In order to use Airborne Gamma-ray Spectrometry (AGS) for contamination mapping, for source search etc. one must to be able to eliminate the contribution to the spectra from natural radioactivity. This in general is done by a stripping technique. The parameters for performing a stripping have until recently been measured by recording gamma spectra at special calibration sites (pads). This may be cumbersome and the parameters may not be correct when used at low gamma energies for environmental spectra. During 2000-2001 DTU tested with success a new technique for Carborne Gamma-ray Spectrometry (CGS) where the spectra from the surveyed area (or from a similar area) were used for calculating the stripping parameters. It was possible to calculate usable stripping ratios for a number of low energy windows - and weak source signals not detectable by other means were discovered with the ASS technique. In this report it is shown that the ASS technique also works for AGS data, and it has been used for recent Danish AGS tests with point sources. (Check of calibration of AGS parameters.) By using the ASS technique with the Boden data (Barents Rescue) an exercise source was detected that has not been detected by any of the teams during the exercise. The ASS technique therefore seems to be better for search for radiation anomalies than any other method known presently. The experiences also tell that although the stripping can be performed correctly at any altitude there is a variation of the stripping parameters with altitude that has not yet been quite understood. However, even with the oddly variations the stripping worked as expected. It was also observed that one might calculate a single common set of usable stripping factors for all altitudes from the entire data set i.e. some average a, b and c values. When those stripping factors were used the stripping technique still worked well. (au)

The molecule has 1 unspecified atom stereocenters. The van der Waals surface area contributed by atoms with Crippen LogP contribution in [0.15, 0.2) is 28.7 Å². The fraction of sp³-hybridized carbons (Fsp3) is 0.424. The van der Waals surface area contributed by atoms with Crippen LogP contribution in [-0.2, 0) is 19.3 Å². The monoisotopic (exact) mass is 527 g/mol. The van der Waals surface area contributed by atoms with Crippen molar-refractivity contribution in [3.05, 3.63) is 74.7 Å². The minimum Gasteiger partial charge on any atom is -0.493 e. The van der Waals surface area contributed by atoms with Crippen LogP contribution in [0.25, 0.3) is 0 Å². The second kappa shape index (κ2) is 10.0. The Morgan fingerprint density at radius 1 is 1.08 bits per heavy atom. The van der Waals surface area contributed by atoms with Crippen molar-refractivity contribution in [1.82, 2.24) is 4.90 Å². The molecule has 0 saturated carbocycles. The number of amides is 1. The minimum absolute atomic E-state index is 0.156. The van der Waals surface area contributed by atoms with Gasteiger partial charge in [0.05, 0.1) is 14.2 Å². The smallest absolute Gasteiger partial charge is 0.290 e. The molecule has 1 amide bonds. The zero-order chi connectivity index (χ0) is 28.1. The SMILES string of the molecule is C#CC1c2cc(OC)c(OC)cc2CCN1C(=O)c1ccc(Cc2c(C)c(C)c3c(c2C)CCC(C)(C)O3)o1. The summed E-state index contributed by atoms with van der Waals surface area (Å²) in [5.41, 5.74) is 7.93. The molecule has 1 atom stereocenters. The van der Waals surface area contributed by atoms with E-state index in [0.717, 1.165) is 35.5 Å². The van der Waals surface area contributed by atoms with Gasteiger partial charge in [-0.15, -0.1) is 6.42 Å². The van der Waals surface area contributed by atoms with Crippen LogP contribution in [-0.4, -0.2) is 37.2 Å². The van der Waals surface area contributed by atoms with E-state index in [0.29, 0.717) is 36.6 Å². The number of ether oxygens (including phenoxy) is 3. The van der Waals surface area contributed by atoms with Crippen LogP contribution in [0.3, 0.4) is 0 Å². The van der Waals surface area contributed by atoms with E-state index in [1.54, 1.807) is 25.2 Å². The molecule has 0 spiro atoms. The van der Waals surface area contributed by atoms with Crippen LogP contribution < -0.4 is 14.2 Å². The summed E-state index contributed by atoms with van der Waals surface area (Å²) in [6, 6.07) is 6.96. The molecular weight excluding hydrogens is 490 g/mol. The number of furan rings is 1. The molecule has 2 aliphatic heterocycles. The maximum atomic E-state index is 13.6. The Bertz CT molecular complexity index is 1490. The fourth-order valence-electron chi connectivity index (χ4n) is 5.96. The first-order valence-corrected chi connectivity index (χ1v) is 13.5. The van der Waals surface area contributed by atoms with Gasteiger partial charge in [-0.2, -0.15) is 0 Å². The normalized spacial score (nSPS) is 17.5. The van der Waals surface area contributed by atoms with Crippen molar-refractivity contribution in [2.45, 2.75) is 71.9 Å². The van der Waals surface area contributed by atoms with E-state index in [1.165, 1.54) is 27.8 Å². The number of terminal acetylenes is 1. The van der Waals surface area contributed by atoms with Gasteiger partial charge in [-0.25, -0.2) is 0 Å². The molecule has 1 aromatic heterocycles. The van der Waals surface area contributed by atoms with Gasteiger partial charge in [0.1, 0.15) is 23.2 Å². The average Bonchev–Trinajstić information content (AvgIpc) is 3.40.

13. Prefabricated EPS Elements used as Strip Foundation of a Single-family House with a Double Brick Wall

    OpenAIRE

    Rasmussen, Torben Valdbjørn

    2008-01-01

    A new prefabricated lightweight element was designed for a strip foundation that was demonstrated on site as the base of a single-family house with a double brick wall. The element was placed on a stable surface underneath the top soil layer, just 0.25 m underneath the finished ground surface. The prefabricated element was designed to fulfil the requirements of low energy consumption required by the new Danish Building Regulations. The base of the house was cast in one working operation and c...

  14. Prefabricated EPS Elements used as Strip Foundation of a Single-family House with a Double Brick Wall

    DEFF Research Database (Denmark)

    Rasmussen, Torben Valdbjørn

    2008-01-01

    A new prefabricated lightweight element was designed for a strip foundation that was demonstrated on site as the base of a single-family house with a double brick wall. The element was placed on a stable surface underneath the top soil layer, just 0.25 m underneath the finished ground surface....... The prefabricated element was designed to fulfil the requirements of low energy consumption required by the new Danish Building Regulations. The base of the house was cast in one working operation and completed within two working days. The element, made of expanded polystyrene, was designed to be handled on site...

  15. Dynamic underground stripping: steam and electric heating for in situ decontamination of soils and groundwater

    Science.gov (United States)

    Daily, William D.; Ramirez, Abelardo L.; Newmark, Robin L.; Udell, Kent; Buetnner, Harley M.; Aines, Roger D.

    1995-01-01

    A dynamic underground stripping process removes localized underground volatile organic compounds from heterogeneous soils and rock in a relatively short time. This method uses steam injection and electrical resistance heating to heat the contaminated underground area to increase the vapor pressure of the contaminants, thus speeding the process of contaminant removal and making the removal more complete. The injected steam passes through the more permeable sediments, distilling the organic contaminants, which are pumped to the surface. Large electrical currents are also applied to the contaminated area, which heat the impermeable subsurface layers that the steam has not penetrated. The condensed and vaporized contaminants are withdrawn by liquid pumping and vacuum extraction. The steam injection and electrical heating steps are repeated as necessary. Geophysical imaging methods can be used to map the boundary between the hot, dry, contamination-free underground zone and the cool, damp surrounding areas to help monitor the dynamic stripping process.